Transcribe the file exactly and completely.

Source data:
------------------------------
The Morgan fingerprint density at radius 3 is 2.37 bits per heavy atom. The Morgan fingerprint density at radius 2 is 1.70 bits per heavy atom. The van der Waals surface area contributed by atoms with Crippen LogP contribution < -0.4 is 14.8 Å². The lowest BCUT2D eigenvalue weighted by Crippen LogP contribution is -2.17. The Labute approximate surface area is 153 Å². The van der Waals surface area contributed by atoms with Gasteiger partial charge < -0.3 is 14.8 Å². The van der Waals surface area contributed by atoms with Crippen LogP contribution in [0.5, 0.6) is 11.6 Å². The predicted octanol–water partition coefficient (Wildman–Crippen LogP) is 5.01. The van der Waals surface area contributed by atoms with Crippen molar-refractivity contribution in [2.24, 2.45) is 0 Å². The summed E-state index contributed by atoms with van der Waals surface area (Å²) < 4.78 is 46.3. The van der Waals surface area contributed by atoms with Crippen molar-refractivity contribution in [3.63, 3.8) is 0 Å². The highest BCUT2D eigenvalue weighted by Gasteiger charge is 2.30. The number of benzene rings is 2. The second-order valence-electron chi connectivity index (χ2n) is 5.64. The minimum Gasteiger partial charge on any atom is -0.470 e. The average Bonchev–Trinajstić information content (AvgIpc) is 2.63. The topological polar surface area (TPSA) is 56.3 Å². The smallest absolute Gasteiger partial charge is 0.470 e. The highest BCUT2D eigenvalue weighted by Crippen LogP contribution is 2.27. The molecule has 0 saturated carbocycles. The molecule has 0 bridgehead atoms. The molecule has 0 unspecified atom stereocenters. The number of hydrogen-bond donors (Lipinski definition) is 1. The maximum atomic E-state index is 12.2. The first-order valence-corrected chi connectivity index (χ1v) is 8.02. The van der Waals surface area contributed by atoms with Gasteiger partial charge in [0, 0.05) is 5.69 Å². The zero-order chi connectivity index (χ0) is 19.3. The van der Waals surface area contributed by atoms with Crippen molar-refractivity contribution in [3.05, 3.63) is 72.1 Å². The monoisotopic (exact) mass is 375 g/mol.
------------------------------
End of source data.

The Morgan fingerprint density at radius 3 is 2.37 bits per heavy atom. The Morgan fingerprint density at radius 2 is 1.70 bits per heavy atom. The van der Waals surface area contributed by atoms with Crippen LogP contribution < -0.4 is 14.8 Å². The lowest BCUT2D eigenvalue weighted by Crippen LogP contribution is -2.17. The Labute approximate surface area is 153 Å². The van der Waals surface area contributed by atoms with Gasteiger partial charge < -0.3 is 14.8 Å². The van der Waals surface area contributed by atoms with Crippen LogP contribution in [0.5, 0.6) is 11.6 Å². The predicted octanol–water partition coefficient (Wildman–Crippen LogP) is 5.01. The van der Waals surface area contributed by atoms with Crippen molar-refractivity contribution in [2.24, 2.45) is 0 Å². The summed E-state index contributed by atoms with van der Waals surface area (Å²) < 4.78 is 46.3. The van der Waals surface area contributed by atoms with Crippen molar-refractivity contribution in [3.63, 3.8) is 0 Å². The highest BCUT2D eigenvalue weighted by Gasteiger charge is 2.30. The number of benzene rings is 2. The second-order valence-electron chi connectivity index (χ2n) is 5.64. The minimum Gasteiger partial charge on any atom is -0.470 e. The average Bonchev–Trinajstić information content (AvgIpc) is 2.63. The topological polar surface area (TPSA) is 56.3 Å². The smallest absolute Gasteiger partial charge is 0.470 e. The highest BCUT2D eigenvalue weighted by Crippen LogP contribution is 2.27. The molecule has 0 saturated carbocycles. The molecule has 0 bridgehead atoms. The molecule has 0 unspecified atom stereocenters. The number of hydrogen-bond donors (Lipinski definition) is 1. The maximum atomic E-state index is 12.2. The first-order valence-corrected chi connectivity index (χ1v) is 8.02. The van der Waals surface area contributed by atoms with Gasteiger partial charge in [0, 0.05) is 5.69 Å². The zero-order chi connectivity index (χ0) is 19.3. The van der Waals surface area contributed by atoms with Crippen molar-refractivity contribution in [3.05, 3.63) is 72.1 Å². The monoisotopic (exact) mass is 375 g/mol.